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Finally healthy, Mattek-Sands is back on track and on the rise

May 25, 2013 01:38 PM
At the French Open tune-up in Stuttgart, Germany, Mattek-Sands reached the singles semifinals and the doubles final.
By Matt Cronin, special to USTA.com
PARIS – Bethanie Mattek-Sands never doubted that she would be able to return to top form. But last year, when she couldn’t seem to get healthy and went into a prolonged slump, the former world No. 32 was a bit beside herself.
"It wasn't a never-get-back thing, I was just really frustrated with my injuries and fatigue issues," she told USTA com. "I was falling asleep walking upstairs and my legs were really shot. I was more frustrated and tried so many different things – working out, taking breaks, massages or recovery, and I wasn't figuring it out. That was beyond frustrating."
The 28-year-old Mattek-Sands – who opens her Roland Garros campaign against Spain’s Lourdes Dominguez-Lino – had a very rough stretch last spring and fall, going 1-8 on the WTA level from Indian Wells through the US Open. She wasn't even able to make an impact at the Challenger level.
Even though she thought she was doing everything she needed to do, she was exhausted after three-setters, saying she felt like a truck hit her. Then at Cincinnati in August while playing doubles with her close friend Sania Mirza, something very unusual occurred.
"We won the first set easy and I sat down at the changeover and actually felt myself start to fall asleep," Mattek-Sands said. "And that's when I really got worried because I usually could get my adrenaline going."
She was also experiencing short-term memory loss and admitted she was being short with her husband, Justin, an easy-going and supportive person who travels with her year-round.
In the fall, she discovered that she a mineral deficiency, as well as Candida, which is an overgrowth of yeast in the body. Perhaps most importantly, she discovered she had a variety of food allergies, many of them vegetables and fruits, as well as cheese and number of things that include gluten. 
Her new diet allows her to eat meat and fish as well as rice, and she is now able to stomach more calories without feeling overly full. She feels a heck of a lot better – and it shows.
"When I started feeling a difference, I was like ‘Oh my God this is great,’" said Mattek-Sands. 
She entered her last WTA event in Linz last fall ranked outside of the Top 200 and was able to qualify and win six matches. Still, she came into the year ranked outside the Top 170 but was much more confident, although realistic.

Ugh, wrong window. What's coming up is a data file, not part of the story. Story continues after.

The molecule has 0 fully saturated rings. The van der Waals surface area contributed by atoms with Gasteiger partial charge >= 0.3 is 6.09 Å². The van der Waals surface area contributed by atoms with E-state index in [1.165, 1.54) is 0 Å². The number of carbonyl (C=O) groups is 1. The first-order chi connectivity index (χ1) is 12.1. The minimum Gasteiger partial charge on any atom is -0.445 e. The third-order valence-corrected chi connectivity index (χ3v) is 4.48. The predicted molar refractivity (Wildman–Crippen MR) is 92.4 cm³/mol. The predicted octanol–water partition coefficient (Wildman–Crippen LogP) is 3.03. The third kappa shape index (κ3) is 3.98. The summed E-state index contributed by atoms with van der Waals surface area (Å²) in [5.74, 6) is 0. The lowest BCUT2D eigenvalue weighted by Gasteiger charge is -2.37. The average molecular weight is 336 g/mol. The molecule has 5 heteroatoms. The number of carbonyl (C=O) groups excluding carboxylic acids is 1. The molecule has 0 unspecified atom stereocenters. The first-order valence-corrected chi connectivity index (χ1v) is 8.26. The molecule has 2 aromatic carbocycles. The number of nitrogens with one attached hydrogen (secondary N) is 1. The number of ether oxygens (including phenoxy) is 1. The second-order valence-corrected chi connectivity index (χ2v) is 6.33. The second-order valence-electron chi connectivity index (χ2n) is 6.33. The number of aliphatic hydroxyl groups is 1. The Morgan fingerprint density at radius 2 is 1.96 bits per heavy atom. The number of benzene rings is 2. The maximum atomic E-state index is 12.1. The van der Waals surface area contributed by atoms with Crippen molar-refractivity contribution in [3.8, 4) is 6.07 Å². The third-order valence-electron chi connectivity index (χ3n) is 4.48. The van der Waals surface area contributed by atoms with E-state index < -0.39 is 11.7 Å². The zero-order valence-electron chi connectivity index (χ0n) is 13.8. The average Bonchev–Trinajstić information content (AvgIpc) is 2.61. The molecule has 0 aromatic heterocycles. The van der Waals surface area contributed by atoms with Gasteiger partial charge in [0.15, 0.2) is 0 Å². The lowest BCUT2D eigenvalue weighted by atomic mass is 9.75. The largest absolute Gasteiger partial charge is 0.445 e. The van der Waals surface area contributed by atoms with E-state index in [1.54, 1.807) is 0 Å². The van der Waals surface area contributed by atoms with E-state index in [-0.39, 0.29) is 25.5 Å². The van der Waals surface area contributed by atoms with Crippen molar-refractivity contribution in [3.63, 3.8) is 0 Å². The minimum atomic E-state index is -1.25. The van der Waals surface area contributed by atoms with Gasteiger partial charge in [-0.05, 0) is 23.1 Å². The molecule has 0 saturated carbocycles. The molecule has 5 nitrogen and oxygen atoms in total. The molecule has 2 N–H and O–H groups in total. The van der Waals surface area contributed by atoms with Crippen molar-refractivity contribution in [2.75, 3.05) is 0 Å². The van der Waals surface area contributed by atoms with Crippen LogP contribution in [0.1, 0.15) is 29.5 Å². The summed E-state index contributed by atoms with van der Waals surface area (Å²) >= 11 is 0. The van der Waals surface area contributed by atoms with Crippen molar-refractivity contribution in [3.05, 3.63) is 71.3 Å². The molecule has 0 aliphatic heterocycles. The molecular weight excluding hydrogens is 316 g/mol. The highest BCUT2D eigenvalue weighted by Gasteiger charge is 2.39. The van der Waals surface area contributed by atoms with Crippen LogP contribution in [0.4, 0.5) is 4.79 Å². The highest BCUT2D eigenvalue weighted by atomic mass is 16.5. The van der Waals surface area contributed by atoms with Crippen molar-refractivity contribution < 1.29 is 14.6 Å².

"At the end of the year last year, I was just hoping to get into the qualies and now I am getting into main draws," she said with a smile.
Her 2013 hasn't been perfect,. but it’s been quite good. She has knocked more than 100 spots off her ranking and comes in into Roland Garros ranked No. 66. She had to play qualifying at five straight events at the beginning of the year, but then got straight into Kuala Lumpur and reached the final. 
But even though she was brought up on hard courts, her biggest impact has been on the clay. In Stuttgart, she qualified and took down former US Open semifinalist Yanina Wickmayer, 2012 Roland Garros finalist Sara Errani and Wimbledon quarterfinalist Sabine Lisicki to reach the semis. She and Mirza also reached the doubles final.
Then she went right to Madrid and took out Andrea Petkovic and Madison Keys before falling to Ana Ivanovic. 
"I’m confident in my game now and every week I’ve been improving," she said, "and that goes back to building momentum which I haven’t had in a couple of years." 
There has been a lot of talk about the extremely talented group of young U.S. women this year, but the veterans haven’t been too bad either. Serena Williams, 31, is ranked No. 1; Varvara Lepchenko, 26, stands at No. 29; Venus Williams, 32, is ranked No. 30; and Mattek-Sands is at No. 66 and has put up better results than any American outside Serena since April.
She believes that she’s even better than she was two years, when she reached a career high No. 30 and was seeded at Wimbledon.
"I have more confidence in my strokes, a better idea of the game and strategy and I’m playing with a more organized aggression," said Mattek-Sands, always an attacking player. "I’m hitting the ball better, reading the court and covering it well. Having my legs to get power is big and I’ve been able to play good defense to offense. I wasn't always able to do footwork drills the past year and half and that helps a lot."
Even though Mattek-Sands has played a heavy schedule, she will continue to play doubles with Mirza. But she has decided not to play mixed doubles at the French Open with Horia Tecau unless she loses early in singles, even though they've have success together. 
Like John McEnroe, Mattek-Sands prefers playing doubles to practicing as she likes to be in match mode. But that doesn't mean that she won’t put in intense sessions on the practice court, like she Tuesday at the Patrick Mouratoglou Academy just outside of Paris, when she drilled with his most famous student, Serena. 
Both are hoping to still be around Paris when the second week of the tournament rolls around.
"She was ripping the ball and she’s feeling good," Mattek-Sands said. "She said, ‘I’ll hit ground strokes all day so just tell me what you want to do.’ So I said, ‘You can crack some to me at net ’cause I’m ready.’ We had a few rallies where felt was coming off the ball and I’m just blocking them back. It was a great practice."
To learn more about up-and-coming U.S. players and to receive the latest US Open news and information, as well as exclusive merchandise offers to the US Open Shop, sign up to become a US Open Insider.
And for more Pro Tennis coverage, including coverage of Americans at the 2013 French Open, go to the USTA.com Pro Tennis page.


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